The SanDisk Extreme PRO is one of the most significant SSD product launches of the year for enthusiasts and demanding users who need high reliability coupled with top tier performance. SanDisk has raised the warranty bar and doubled previous hyper class warranty lengths, showing that the company is very confident in releasing a product of this caliber. At the same time, the Extreme Pro SSD warranty triples the existing standard for mechanical storage warranty length. In our view, this isn't a marketing ploy, SanDisk SSDs are worthy of such a high standard and it the industry should take note.
Offered in three capacity sizes that range from 256GB to a massive 1TB model. Just as impressive as the warranty is the fact that SanDisk was able to achieve high data write transmissions at a constant rate without using additional overprovisioning. On paper and in traditional SanDisk fashion, the Extreme PRO's specification sheet shows conservative performance numbers to account for older and slower computing systems. In our early tests, we confirmed the tested drives deliver higher than advertised speeds in nearly all areas right out of the box without any system tweaking.
While at Computex, Paul Alcorn and I had the opportunity to test a new, unreleased Areca ARC-1883ix-24 RAID controller with early firmware and drivers. We reached out to SanDisk to run the new Extreme PRO SSD in an array with the controller and achieved a set of very impressive results even with the beta driver on the Areca Technology ARC-1883ix-24. The unmatched performance consistency of this product makes it an ideal candidate for RAID environments.
The Extreme PRO has a broad range of applications with the starting point at gamers and power users who demand the fastest response times and reliable operation that allows faster game loading times, ultimate system response and the best user experience possible.
The drive also carries over to professional markets as well, such at audio and video engineers and photographers who value reliability and the fastest speeds possible. When booking celebrities and super models that charge by the hour, you don't want to waste time on slow system boot times and slow file transfers.
It's difficult not the come back to the the SanDisk Extreme PRO's 10-year warranty though because no matter what your market or system demands, the Extreme Pro will outlive every other component in your system, period.
Look for a full review of all three capacity sizes in the coming days from out US SSD testing lab.
Computex 2014 - Error rates are increasing as NAND manufacturers shrink lithography. This requires SSD controller innovation to provide stronger error correction without negative performance ramifications. Even with a standard HDD, data read directly from the media is rarely decipherable without post-processing, such as BCH error correction. As we move towards smaller NAND with much higher bit-error rates, manufacturers are scrambling to develop error-reduction technologies. Some approaches occur prior to, and during, drive operations. However, there are inevitable errors that require correction after command completion.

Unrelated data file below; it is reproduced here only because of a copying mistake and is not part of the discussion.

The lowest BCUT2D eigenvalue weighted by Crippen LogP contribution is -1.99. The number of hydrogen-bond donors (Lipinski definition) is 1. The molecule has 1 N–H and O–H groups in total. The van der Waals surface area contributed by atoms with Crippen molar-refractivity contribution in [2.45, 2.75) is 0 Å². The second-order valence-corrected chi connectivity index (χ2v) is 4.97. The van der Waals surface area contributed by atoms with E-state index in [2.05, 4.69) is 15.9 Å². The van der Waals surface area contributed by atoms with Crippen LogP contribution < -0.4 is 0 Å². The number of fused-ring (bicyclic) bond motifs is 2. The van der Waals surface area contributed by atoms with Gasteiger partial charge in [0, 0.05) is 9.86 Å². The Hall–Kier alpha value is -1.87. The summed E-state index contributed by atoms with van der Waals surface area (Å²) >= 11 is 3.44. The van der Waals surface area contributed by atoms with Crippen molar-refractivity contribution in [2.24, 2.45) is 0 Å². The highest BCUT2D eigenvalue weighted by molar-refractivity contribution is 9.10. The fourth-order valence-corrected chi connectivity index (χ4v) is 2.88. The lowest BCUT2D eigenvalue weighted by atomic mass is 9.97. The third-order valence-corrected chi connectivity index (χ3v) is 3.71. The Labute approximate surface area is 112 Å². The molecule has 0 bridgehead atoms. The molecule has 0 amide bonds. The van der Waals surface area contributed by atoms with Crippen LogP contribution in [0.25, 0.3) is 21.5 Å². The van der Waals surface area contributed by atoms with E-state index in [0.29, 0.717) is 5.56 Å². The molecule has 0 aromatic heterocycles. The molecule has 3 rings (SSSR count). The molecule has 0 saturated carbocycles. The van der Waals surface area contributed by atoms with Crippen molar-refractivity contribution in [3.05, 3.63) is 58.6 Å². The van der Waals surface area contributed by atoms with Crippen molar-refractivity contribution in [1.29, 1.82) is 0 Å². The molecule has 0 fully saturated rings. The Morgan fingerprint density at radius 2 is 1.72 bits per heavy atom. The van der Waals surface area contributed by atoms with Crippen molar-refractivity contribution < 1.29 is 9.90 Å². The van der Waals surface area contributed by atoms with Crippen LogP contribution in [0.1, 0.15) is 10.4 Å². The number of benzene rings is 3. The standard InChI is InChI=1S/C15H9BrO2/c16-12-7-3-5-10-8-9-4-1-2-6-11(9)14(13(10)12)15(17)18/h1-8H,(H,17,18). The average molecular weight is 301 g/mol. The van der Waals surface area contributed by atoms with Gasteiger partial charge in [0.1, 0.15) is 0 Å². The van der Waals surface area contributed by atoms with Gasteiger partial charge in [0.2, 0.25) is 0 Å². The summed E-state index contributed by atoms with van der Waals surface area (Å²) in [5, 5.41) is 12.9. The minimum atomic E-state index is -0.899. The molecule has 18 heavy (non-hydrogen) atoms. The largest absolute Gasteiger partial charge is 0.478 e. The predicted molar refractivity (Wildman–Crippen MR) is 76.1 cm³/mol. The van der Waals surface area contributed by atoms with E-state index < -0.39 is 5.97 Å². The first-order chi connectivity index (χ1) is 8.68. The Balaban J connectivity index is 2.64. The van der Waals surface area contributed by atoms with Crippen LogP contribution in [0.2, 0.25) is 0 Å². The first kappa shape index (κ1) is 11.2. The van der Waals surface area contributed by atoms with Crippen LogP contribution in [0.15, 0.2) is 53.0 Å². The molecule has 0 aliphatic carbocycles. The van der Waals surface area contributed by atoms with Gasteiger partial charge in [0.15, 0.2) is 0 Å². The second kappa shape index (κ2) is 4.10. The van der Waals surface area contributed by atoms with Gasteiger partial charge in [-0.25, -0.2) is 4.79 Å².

The method currently favored is BCH ECC. BCH can handle the error rates of current NAND, but all error correction methods add additional processing overhead to command latency. As the error rates have increased, designers have simply implemented more robust BCH ECC. The problem is the diminishing point of returns, and more robust BCH adds too much overhead on thee low-wattage controllers utilized in SSDs. Eventually there is a point where the controller can no longer correct the errors, and the data is corrupted.
Computex 2014 - Super Talent displayed their new RAID Drive II Plus, an SSD designed to address supercomputer and caching applications. There were also several other industrial and enterprise SSDs on display, highlighting Super Talents continued focus on SSD designs for the professional segment.
The RAIDDrive II Plus features speeds of 2.6GB/s in maximum sequential read and 3.2GB/s in sequential write. The drive features fairly standard built-in ECC and redundant firmware. There is also a fairly large chunk of 1GB of DDR2 cache, but this will be needed for LBA mapping for the large capacities, up to 2TB, provided by the PCIe 2.0 x8 drive.
Computex 2014 - We've already tested, poked and prodded the new PNY Optima 240GB SSD in its coming out party here at TweakTown but the 120GB model has eluded us. While preparing for the 240GB review, we were told the case would change in the coming months to further differentiate the Optima line from the XLR8 models.
At Computex, we caught our first glimpse of the new case Optima case design. While in itself not that big of a news story but the Optima is a news worthy product. When we reviewed the Optima 240GB model the price at Newegg was $89.99. Newegg is currently sold out but Google Shopping returned a price of just $112.
Optima uses a new Silicon Motion 4-channel low power controller that delivers solid mainstream performance at a low price point.